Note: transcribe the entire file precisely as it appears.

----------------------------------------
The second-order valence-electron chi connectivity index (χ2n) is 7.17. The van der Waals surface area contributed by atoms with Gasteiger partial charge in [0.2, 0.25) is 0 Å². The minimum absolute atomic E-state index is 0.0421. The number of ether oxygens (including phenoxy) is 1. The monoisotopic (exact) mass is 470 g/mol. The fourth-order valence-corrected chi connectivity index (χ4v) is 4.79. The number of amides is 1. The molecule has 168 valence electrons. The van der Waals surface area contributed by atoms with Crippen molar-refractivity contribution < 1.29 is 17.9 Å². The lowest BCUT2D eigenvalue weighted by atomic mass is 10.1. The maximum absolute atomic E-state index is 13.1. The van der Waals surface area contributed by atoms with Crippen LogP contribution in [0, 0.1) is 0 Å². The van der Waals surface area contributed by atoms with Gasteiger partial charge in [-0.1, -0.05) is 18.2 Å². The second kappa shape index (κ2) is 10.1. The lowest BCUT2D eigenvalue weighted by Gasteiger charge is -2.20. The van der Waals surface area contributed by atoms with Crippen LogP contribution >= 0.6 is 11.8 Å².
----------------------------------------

The second-order valence-electron chi connectivity index (χ2n) is 7.17. The van der Waals surface area contributed by atoms with Gasteiger partial charge in [0.2, 0.25) is 0 Å². The minimum absolute atomic E-state index is 0.0421. The number of ether oxygens (including phenoxy) is 1. The monoisotopic (exact) mass is 470 g/mol. The fourth-order valence-corrected chi connectivity index (χ4v) is 4.79. The number of amides is 1. The molecule has 168 valence electrons. The van der Waals surface area contributed by atoms with Crippen molar-refractivity contribution < 1.29 is 17.9 Å². The lowest BCUT2D eigenvalue weighted by atomic mass is 10.1. The maximum absolute atomic E-state index is 13.1. The van der Waals surface area contributed by atoms with Crippen LogP contribution in [0, 0.1) is 0 Å². The van der Waals surface area contributed by atoms with Gasteiger partial charge in [-0.1, -0.05) is 18.2 Å². The second kappa shape index (κ2) is 10.1. The lowest BCUT2D eigenvalue weighted by Gasteiger charge is -2.20. The van der Waals surface area contributed by atoms with Crippen LogP contribution >= 0.6 is 11.8 Å².